12 Elm St. Huntington, NY 631-923-1960
Specializing in sushi and sashimi, this Japanese restaurant also serves tempura, hibachi and teriyaki plates and a short menu of eclectic, contemporary dishes. Also a popular nightspot, the room is dark and illuminated by neon-hued lighting, and sees late-night bar crowds on weekends.Hours: Mon-Thurs: 11:30 a.m.-11 p.m.; Fri-Sat: 11:30 a.m- 12 a.m.; Sun: noon-10 p.m. Ambience: Good Service: Very Good Reservations: Recommended Credit cards: Accepted
Long Island's rush of Japanese-themed restaurants comes in to the booming beat of a party, far removed from those modest little places that used to send out sushi. Kashi is the latest and one of the best.
The splashy newcomer shows off vivid decor, all geometric, hard-surfaced and illuminated. A disco ball, while doubtless apropos, would be lost here. But for all the sound and fury, the real show is on the plate, with high-style presentations and an overdose of imagination. It's fun. Join in.
Kashi's sushi bar is a perpetual-motion affair, with five chefs in overdrive. They prepare flavor-packed fare constructed with flair to rival the setting. Yellowtail-scallion, tuna and sea scallop highlight the traditional sushi; twister, with white tuna and spicy lobster, and takayama, with spicy tuna and jalapeño, lead the signature rolls. Yellowtail jalapeño accented with yuzu-lime zest and micro-greens adds to the festivities. The raw bar includes plump, briny Kumamoto oysters, sent out with a trio of good but unnecessary sauces: cocktail, ponzu and mango salsa. Filet mignon tataki materializes in a mustard-vinaigrette; the spicy tuna gyoza, with guacamole and Thai mango-chile aioli, both good. You'll find crisp, light tempura; crunchy spring rolls; a zesty duck salad with lime-hoisin dressing; and a satisfying crabcake, finished with mustard and shallots in a sweet mayo sauce. Tender filet mignon spiked with Thai basil heads the cooked main courses, along with a surprising addition -- an unorthodox seafood risotto starring shrimp and lobster that's an east-west treat. Seaweed risotto is the bed for respectable sesame-crusted tuna. If you're drawn to hibachi cooking, steak stands out. In this hyperactive environment, the prep, ironically, occurs offstage.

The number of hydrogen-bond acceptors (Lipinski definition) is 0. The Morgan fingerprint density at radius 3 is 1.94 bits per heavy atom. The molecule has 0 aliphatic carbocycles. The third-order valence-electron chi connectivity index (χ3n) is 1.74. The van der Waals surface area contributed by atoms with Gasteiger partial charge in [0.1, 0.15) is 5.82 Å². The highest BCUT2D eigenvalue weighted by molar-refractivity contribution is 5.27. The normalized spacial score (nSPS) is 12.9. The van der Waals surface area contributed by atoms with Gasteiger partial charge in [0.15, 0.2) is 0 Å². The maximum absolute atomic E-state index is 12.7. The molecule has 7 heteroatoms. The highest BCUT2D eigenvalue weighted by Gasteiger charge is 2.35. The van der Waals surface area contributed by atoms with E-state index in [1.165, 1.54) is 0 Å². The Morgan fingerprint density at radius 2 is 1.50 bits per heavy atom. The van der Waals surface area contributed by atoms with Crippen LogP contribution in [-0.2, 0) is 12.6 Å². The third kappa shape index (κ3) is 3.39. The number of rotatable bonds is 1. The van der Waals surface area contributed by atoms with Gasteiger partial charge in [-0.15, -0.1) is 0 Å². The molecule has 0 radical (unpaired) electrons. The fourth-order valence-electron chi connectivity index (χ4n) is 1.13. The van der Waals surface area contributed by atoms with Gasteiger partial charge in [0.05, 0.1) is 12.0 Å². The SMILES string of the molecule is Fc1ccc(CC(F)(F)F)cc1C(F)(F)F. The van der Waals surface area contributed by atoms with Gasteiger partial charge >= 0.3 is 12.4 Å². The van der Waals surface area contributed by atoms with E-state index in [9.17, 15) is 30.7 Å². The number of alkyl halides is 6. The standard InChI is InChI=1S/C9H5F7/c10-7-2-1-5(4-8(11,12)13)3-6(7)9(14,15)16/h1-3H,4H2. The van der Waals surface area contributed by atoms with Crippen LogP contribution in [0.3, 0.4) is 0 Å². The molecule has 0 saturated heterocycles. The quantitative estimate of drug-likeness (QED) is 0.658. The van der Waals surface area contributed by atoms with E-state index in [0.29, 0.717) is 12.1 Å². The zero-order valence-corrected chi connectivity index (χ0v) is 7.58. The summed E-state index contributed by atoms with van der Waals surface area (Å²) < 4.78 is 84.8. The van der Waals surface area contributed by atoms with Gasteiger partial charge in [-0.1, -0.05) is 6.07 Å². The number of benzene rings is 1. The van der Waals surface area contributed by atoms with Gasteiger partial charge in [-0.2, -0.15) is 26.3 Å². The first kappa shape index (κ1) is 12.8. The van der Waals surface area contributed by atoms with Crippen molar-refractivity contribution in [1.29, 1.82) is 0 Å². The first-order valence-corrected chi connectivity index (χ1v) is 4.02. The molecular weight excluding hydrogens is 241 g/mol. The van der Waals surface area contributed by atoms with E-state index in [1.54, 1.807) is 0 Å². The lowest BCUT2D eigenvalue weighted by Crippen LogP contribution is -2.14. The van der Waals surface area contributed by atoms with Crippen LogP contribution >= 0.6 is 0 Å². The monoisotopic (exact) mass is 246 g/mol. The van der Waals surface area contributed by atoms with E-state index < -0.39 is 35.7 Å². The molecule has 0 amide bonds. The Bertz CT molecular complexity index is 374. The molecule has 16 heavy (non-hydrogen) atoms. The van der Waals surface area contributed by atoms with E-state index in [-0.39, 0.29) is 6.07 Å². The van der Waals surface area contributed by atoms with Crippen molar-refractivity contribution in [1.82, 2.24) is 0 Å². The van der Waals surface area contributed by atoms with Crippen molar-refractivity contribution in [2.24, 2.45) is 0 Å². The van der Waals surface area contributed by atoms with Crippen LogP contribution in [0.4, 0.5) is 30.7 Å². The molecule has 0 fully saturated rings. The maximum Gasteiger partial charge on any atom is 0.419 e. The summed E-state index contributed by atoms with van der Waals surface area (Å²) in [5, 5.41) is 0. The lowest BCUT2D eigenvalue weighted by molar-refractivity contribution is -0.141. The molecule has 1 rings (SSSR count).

The tuna tortilla combines guacamole, black olives, sun-dried tomatoes, jalapeños and roe with the rosy fish: lively but not exactly harmonious. Likewise, the blue-crab fajita, pan fried, with the shellfish, cream cheese and onion. "The king of the sea" plates grilled shrimp, scallops and lobster in a lemon-butter sauce, all of which makes you doubly appreciate the sushi. Skippable desserts, from cheesecake to fried banana.
THE BOTTOM LINE